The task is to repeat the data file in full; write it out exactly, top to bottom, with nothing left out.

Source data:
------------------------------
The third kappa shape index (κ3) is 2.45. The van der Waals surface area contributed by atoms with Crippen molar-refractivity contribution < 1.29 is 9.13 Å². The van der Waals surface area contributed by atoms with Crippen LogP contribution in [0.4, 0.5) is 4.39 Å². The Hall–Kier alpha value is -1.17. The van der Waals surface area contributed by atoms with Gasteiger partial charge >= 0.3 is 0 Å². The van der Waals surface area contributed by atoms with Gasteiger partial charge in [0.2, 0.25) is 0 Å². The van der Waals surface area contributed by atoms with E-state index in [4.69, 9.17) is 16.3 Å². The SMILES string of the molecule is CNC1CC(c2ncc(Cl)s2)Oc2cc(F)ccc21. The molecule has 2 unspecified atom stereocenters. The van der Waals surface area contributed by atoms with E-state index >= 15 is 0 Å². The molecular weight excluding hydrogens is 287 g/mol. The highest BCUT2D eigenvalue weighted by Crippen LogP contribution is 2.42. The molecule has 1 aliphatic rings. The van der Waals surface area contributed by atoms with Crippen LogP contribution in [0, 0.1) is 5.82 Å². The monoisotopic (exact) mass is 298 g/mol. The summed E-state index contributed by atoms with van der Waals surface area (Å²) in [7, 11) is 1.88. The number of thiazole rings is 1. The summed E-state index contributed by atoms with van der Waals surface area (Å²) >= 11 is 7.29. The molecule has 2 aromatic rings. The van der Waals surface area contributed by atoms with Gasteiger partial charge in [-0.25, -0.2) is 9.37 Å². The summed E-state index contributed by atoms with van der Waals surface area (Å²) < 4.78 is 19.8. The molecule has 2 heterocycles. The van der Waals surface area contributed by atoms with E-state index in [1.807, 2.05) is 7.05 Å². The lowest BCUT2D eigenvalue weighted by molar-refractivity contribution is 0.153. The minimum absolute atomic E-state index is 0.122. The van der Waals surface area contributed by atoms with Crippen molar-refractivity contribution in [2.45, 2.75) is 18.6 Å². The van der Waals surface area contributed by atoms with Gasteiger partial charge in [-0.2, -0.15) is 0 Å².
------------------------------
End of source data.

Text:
The third kappa shape index (κ3) is 2.45. The van der Waals surface area contributed by atoms with Crippen molar-refractivity contribution < 1.29 is 9.13 Å². The van der Waals surface area contributed by atoms with Crippen LogP contribution in [0.4, 0.5) is 4.39 Å². The Hall–Kier alpha value is -1.17. The van der Waals surface area contributed by atoms with Gasteiger partial charge >= 0.3 is 0 Å². The van der Waals surface area contributed by atoms with Gasteiger partial charge in [0.2, 0.25) is 0 Å². The van der Waals surface area contributed by atoms with E-state index in [4.69, 9.17) is 16.3 Å². The SMILES string of the molecule is CNC1CC(c2ncc(Cl)s2)Oc2cc(F)ccc21. The molecule has 2 unspecified atom stereocenters. The van der Waals surface area contributed by atoms with E-state index >= 15 is 0 Å². The molecular weight excluding hydrogens is 287 g/mol. The highest BCUT2D eigenvalue weighted by Crippen LogP contribution is 2.42. The molecule has 1 aliphatic rings. The van der Waals surface area contributed by atoms with Crippen LogP contribution in [0, 0.1) is 5.82 Å². The monoisotopic (exact) mass is 298 g/mol. The summed E-state index contributed by atoms with van der Waals surface area (Å²) in [7, 11) is 1.88. The number of thiazole rings is 1. The summed E-state index contributed by atoms with van der Waals surface area (Å²) >= 11 is 7.29. The molecule has 2 aromatic rings. The van der Waals surface area contributed by atoms with Gasteiger partial charge in [-0.25, -0.2) is 9.37 Å². The summed E-state index contributed by atoms with van der Waals surface area (Å²) < 4.78 is 19.8. The molecule has 2 heterocycles. The van der Waals surface area contributed by atoms with E-state index in [1.807, 2.05) is 7.05 Å². The lowest BCUT2D eigenvalue weighted by molar-refractivity contribution is 0.153. The minimum absolute atomic E-state index is 0.122. The van der Waals surface area contributed by atoms with Crippen molar-refractivity contribution in [2.45, 2.75) is 18.6 Å². The van der Waals surface area contributed by atoms with Gasteiger partial charge in [-0.2, -0.15) is 0 Å².